Generally, work authorization is not immediately granted and has to be petitioned for separately, which is why the foreign national is often unpaid — and why the couples on the show are often documented as seeking employment despite generating billions in revenue for a cable network. In the case of Lima, for example, since gaining employment authorization in March, she has earned money through Cameo appearances and OnlyFans, the de rigueur platform for influencers in quarantine. She is also reinvesting in her market value with multiple cosmetic procedures, paid for by her new romantic partner. Scorn ensued, dominated by moral handwringing by viewers over Lima’s participation in sex work and their views of her ability to responsibly raise her children remotely while they are forced to live separate from her in Brazil. This despite Lima’s insistence that the bulk of her profits are sent back to Brazil for her children.

On average, the process, starting from initial petition filing, can take anywhere from eight to 13 months and several thousands of dollars, according to Godoy. One of the biggest assessments at all points of the process — from the original petition to the embassy interview to the final arrival at point of entry — speaks to “preconceived intent.” This notion is also known as the aim of coming to the U.S. via a nonimmigrant visa, such as a B-2 tourist visa, with the intent to adjust status. A K-1 offers dual intent. It is a temporary visa, which, upon approval and processing, provides the pathway to permanent residence. As a result, K-1 applications are subject to higher levels of scrutiny.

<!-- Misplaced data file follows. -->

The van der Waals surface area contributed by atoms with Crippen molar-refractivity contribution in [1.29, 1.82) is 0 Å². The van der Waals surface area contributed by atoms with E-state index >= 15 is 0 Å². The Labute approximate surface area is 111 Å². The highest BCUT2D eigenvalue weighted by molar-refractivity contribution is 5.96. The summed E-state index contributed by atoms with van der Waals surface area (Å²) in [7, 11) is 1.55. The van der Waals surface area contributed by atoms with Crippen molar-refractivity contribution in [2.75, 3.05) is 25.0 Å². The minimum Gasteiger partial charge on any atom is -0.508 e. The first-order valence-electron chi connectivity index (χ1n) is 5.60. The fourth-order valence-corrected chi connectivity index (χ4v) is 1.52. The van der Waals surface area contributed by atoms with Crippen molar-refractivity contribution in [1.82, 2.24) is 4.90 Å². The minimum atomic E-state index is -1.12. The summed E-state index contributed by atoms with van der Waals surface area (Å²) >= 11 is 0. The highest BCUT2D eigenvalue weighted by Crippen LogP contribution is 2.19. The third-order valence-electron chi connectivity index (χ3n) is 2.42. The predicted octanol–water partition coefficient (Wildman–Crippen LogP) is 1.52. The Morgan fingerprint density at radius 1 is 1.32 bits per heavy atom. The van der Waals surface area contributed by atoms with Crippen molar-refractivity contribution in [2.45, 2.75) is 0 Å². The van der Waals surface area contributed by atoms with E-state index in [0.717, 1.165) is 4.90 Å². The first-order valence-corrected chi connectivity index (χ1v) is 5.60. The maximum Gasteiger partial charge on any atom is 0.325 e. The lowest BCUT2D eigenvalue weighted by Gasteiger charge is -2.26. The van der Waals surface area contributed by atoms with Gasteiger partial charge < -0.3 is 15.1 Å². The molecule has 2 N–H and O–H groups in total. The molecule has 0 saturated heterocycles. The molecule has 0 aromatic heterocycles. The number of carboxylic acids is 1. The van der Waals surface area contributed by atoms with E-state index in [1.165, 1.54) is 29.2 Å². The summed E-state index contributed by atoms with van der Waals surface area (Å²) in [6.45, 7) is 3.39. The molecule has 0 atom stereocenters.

When creating a nationwide sensation that places a spotlight on an oft-contested immigration process that foments nativist rhetoric from its viewers, some accountability is in order.

“Rejection rates are not presented by the Department of State [on a national basis],” says Fadi Minawi, managing director of VisaPlace. “This may encompass different reasons including the age difference between the couple, cultural differences, difficulty in communicating due to language barriers.”

There is also the common perception of a “high fraud risk” country, Kumar explains. People from these countries typically experience tougher interviews at the U.S. Embassy.

“A lot of African nations, a lot of South Asian countries are placed under scrutiny,” Kumar adds. “Middle East countries like Morocco are placed under huge scrutiny.”